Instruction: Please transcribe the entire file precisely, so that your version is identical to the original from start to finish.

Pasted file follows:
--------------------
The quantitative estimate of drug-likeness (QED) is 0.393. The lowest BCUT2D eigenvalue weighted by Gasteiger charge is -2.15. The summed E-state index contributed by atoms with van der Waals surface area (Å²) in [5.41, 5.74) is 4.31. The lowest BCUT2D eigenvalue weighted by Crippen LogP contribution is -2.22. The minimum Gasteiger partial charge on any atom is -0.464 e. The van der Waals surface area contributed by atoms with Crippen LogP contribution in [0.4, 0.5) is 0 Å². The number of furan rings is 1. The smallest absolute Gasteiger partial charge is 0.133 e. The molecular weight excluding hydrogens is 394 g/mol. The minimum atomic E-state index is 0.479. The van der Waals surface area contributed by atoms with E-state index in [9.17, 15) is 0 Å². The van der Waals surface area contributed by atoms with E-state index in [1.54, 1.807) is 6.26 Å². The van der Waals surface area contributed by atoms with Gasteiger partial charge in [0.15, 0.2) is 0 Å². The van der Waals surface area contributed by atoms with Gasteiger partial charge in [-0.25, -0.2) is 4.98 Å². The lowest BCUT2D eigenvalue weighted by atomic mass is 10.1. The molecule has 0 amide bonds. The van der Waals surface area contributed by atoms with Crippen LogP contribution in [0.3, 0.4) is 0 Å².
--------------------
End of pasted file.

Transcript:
The quantitative estimate of drug-likeness (QED) is 0.393. The lowest BCUT2D eigenvalue weighted by Gasteiger charge is -2.15. The summed E-state index contributed by atoms with van der Waals surface area (Å²) in [5.41, 5.74) is 4.31. The lowest BCUT2D eigenvalue weighted by Crippen LogP contribution is -2.22. The minimum Gasteiger partial charge on any atom is -0.464 e. The van der Waals surface area contributed by atoms with Crippen LogP contribution in [0.4, 0.5) is 0 Å². The number of furan rings is 1. The smallest absolute Gasteiger partial charge is 0.133 e. The molecular weight excluding hydrogens is 394 g/mol. The minimum atomic E-state index is 0.479. The van der Waals surface area contributed by atoms with E-state index in [9.17, 15) is 0 Å². The van der Waals surface area contributed by atoms with E-state index in [1.54, 1.807) is 6.26 Å². The van der Waals surface area contributed by atoms with Gasteiger partial charge in [0.15, 0.2) is 0 Å². The van der Waals surface area contributed by atoms with Gasteiger partial charge in [-0.25, -0.2) is 4.98 Å². The lowest BCUT2D eigenvalue weighted by atomic mass is 10.1. The molecule has 0 amide bonds. The van der Waals surface area contributed by atoms with Crippen LogP contribution in [0.3, 0.4) is 0 Å².